Moments with a child make life simple again, the good sort of simple, at least for a bit. And they remind us that brilliance really is in the eye of the beholder. I often go back to a moment with Emerson in the spring:
I held up my painting of a pink butterfly.
“Can you say it, Emerson? Can you say ‘butterfly?”
She grinned from her high chair. A grin that took over her face. Then her expression grew serious. She studied the painting as if she were going into deep recall.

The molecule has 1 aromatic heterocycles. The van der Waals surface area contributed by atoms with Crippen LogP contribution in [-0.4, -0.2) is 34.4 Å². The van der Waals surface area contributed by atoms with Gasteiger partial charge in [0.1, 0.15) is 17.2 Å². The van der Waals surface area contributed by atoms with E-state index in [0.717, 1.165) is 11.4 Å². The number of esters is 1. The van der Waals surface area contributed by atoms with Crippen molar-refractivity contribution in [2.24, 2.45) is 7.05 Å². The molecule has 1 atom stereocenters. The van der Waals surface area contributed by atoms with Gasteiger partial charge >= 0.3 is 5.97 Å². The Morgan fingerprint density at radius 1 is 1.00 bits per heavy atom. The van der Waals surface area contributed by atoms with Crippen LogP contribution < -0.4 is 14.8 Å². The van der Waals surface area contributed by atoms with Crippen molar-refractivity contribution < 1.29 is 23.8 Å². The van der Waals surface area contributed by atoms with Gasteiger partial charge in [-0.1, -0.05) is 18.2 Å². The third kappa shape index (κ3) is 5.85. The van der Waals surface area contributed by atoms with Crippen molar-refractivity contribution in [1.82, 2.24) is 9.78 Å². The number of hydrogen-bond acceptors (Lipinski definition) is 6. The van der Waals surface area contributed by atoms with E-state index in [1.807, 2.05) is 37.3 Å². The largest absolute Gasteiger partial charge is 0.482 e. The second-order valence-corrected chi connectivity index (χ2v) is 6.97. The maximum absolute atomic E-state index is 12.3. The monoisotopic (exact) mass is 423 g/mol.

Then out came a jumble of consonants and maybe a vowel or two.
“You said it, Emmie! You said ‘butterfly.”’
In that moment, I saw brilliance.
The brilliance of butterflies and line and paint and color.
The brilliance of a baby girl.
And the brilliance of language, even if only a grandmother can understand it.
Grandma update on Emerson: Emerson learned to say “butterfly” in April. My favorite new expression is “golf ball.” She had a good time last month bouncing one off the beach house deck into the shrubbery below. She’d come find me and announce, “Golf ball!” clear as a bell. I was then in charge of finding the ball, not an easy task.